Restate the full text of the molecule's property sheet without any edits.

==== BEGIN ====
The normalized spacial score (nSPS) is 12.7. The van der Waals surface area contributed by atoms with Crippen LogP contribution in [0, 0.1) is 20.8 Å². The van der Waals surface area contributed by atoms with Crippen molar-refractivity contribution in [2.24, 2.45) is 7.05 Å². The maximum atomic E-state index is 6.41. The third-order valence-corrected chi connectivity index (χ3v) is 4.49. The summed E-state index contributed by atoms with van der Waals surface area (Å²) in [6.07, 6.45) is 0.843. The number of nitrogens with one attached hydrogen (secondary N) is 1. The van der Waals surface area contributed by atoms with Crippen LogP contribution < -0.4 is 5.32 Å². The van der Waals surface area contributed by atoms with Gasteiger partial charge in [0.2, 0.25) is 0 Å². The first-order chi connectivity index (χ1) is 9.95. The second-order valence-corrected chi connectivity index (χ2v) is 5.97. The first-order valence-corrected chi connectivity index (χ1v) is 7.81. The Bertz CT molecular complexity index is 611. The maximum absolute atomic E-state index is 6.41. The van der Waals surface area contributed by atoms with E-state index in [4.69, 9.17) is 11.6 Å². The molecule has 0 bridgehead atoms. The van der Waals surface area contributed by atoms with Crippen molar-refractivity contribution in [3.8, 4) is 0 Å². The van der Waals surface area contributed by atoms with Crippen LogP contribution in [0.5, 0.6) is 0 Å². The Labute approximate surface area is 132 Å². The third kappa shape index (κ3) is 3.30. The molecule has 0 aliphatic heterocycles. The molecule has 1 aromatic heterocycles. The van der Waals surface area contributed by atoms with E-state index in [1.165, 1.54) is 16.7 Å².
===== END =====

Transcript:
The normalized spacial score (nSPS) is 12.7. The van der Waals surface area contributed by atoms with Crippen LogP contribution in [0, 0.1) is 20.8 Å². The van der Waals surface area contributed by atoms with Crippen molar-refractivity contribution in [2.24, 2.45) is 7.05 Å². The maximum atomic E-state index is 6.41. The third-order valence-corrected chi connectivity index (χ3v) is 4.49. The summed E-state index contributed by atoms with van der Waals surface area (Å²) in [6.07, 6.45) is 0.843. The number of nitrogens with one attached hydrogen (secondary N) is 1. The van der Waals surface area contributed by atoms with Crippen LogP contribution < -0.4 is 5.32 Å². The van der Waals surface area contributed by atoms with Gasteiger partial charge in [0.2, 0.25) is 0 Å². The first-order chi connectivity index (χ1) is 9.95. The second-order valence-corrected chi connectivity index (χ2v) is 5.97. The first-order valence-corrected chi connectivity index (χ1v) is 7.81. The Bertz CT molecular complexity index is 611. The maximum absolute atomic E-state index is 6.41. The van der Waals surface area contributed by atoms with E-state index in [4.69, 9.17) is 11.6 Å². The molecule has 0 bridgehead atoms. The van der Waals surface area contributed by atoms with Crippen molar-refractivity contribution in [3.8, 4) is 0 Å². The van der Waals surface area contributed by atoms with Crippen LogP contribution in [0.5, 0.6) is 0 Å². The Labute approximate surface area is 132 Å². The third kappa shape index (κ3) is 3.30. The molecule has 0 aliphatic heterocycles. The molecule has 1 aromatic heterocycles. The van der Waals surface area contributed by atoms with E-state index in [1.165, 1.54) is 16.7 Å².